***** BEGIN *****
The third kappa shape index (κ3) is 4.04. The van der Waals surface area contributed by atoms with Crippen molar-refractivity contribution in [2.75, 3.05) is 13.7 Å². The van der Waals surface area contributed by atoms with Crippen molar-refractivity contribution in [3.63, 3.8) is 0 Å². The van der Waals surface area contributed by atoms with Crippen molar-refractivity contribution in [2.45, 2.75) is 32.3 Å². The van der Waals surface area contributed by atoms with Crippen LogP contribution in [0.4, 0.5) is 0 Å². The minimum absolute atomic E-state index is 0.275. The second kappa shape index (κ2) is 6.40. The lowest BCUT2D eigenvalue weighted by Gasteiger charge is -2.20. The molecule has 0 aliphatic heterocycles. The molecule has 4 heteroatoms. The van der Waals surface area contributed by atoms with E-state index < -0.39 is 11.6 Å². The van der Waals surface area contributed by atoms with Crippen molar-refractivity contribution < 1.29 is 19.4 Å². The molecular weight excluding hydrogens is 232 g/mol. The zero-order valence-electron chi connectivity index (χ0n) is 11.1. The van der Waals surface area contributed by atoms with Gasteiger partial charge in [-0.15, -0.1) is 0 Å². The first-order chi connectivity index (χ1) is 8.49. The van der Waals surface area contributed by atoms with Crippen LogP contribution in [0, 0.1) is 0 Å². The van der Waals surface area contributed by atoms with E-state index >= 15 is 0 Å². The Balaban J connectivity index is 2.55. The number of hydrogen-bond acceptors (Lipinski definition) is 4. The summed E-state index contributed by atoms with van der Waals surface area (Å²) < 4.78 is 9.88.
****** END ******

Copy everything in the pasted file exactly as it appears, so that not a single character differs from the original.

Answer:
The third kappa shape index (κ3) is 4.04. The van der Waals surface area contributed by atoms with Crippen molar-refractivity contribution in [2.75, 3.05) is 13.7 Å². The van der Waals surface area contributed by atoms with Crippen molar-refractivity contribution in [3.63, 3.8) is 0 Å². The van der Waals surface area contributed by atoms with Crippen molar-refractivity contribution in [2.45, 2.75) is 32.3 Å². The van der Waals surface area contributed by atoms with Crippen LogP contribution in [0.4, 0.5) is 0 Å². The minimum absolute atomic E-state index is 0.275. The second kappa shape index (κ2) is 6.40. The lowest BCUT2D eigenvalue weighted by Gasteiger charge is -2.20. The molecule has 0 aliphatic heterocycles. The molecule has 4 heteroatoms. The van der Waals surface area contributed by atoms with E-state index < -0.39 is 11.6 Å². The van der Waals surface area contributed by atoms with Crippen molar-refractivity contribution < 1.29 is 19.4 Å². The molecular weight excluding hydrogens is 232 g/mol. The zero-order valence-electron chi connectivity index (χ0n) is 11.1. The van der Waals surface area contributed by atoms with Gasteiger partial charge in [-0.15, -0.1) is 0 Å². The first-order chi connectivity index (χ1) is 8.49. The van der Waals surface area contributed by atoms with Crippen LogP contribution in [0, 0.1) is 0 Å². The van der Waals surface area contributed by atoms with E-state index >= 15 is 0 Å². The Balaban J connectivity index is 2.55. The number of hydrogen-bond acceptors (Lipinski definition) is 4. The summed E-state index contributed by atoms with van der Waals surface area (Å²) < 4.78 is 9.88.